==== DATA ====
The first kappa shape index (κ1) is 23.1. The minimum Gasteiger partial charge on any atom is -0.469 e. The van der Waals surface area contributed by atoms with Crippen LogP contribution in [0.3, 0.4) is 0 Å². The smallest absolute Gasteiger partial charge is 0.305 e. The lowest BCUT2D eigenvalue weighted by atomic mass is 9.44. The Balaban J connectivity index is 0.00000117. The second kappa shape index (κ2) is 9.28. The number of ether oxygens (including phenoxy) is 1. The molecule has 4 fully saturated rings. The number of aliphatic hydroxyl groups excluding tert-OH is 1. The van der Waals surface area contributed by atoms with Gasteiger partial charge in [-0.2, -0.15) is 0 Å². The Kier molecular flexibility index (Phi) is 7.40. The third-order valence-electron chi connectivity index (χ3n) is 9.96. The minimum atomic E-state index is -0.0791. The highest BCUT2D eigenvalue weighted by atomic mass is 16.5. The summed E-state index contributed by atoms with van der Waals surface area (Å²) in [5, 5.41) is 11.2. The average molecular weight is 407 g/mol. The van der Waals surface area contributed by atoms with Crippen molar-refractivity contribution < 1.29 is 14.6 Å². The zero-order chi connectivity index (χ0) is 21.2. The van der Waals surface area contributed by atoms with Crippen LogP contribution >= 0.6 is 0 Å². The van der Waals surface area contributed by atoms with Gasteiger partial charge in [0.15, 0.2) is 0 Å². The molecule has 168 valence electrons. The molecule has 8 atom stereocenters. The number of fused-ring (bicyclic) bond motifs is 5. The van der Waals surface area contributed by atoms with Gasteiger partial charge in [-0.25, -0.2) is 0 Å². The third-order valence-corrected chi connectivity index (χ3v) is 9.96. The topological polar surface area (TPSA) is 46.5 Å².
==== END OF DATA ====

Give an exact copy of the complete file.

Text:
The first kappa shape index (κ1) is 23.1. The minimum Gasteiger partial charge on any atom is -0.469 e. The van der Waals surface area contributed by atoms with Crippen LogP contribution in [0.3, 0.4) is 0 Å². The smallest absolute Gasteiger partial charge is 0.305 e. The lowest BCUT2D eigenvalue weighted by atomic mass is 9.44. The Balaban J connectivity index is 0.00000117. The second kappa shape index (κ2) is 9.28. The number of ether oxygens (including phenoxy) is 1. The molecule has 4 fully saturated rings. The number of aliphatic hydroxyl groups excluding tert-OH is 1. The van der Waals surface area contributed by atoms with Gasteiger partial charge in [-0.2, -0.15) is 0 Å². The Kier molecular flexibility index (Phi) is 7.40. The third-order valence-electron chi connectivity index (χ3n) is 9.96. The minimum atomic E-state index is -0.0791. The highest BCUT2D eigenvalue weighted by atomic mass is 16.5. The summed E-state index contributed by atoms with van der Waals surface area (Å²) in [5, 5.41) is 11.2. The average molecular weight is 407 g/mol. The van der Waals surface area contributed by atoms with Crippen molar-refractivity contribution < 1.29 is 14.6 Å². The zero-order chi connectivity index (χ0) is 21.2. The van der Waals surface area contributed by atoms with Crippen LogP contribution >= 0.6 is 0 Å². The van der Waals surface area contributed by atoms with Gasteiger partial charge in [0.15, 0.2) is 0 Å². The molecule has 168 valence electrons. The molecule has 8 atom stereocenters. The number of fused-ring (bicyclic) bond motifs is 5. The van der Waals surface area contributed by atoms with Gasteiger partial charge in [-0.25, -0.2) is 0 Å². The third-order valence-corrected chi connectivity index (χ3v) is 9.96. The topological polar surface area (TPSA) is 46.5 Å².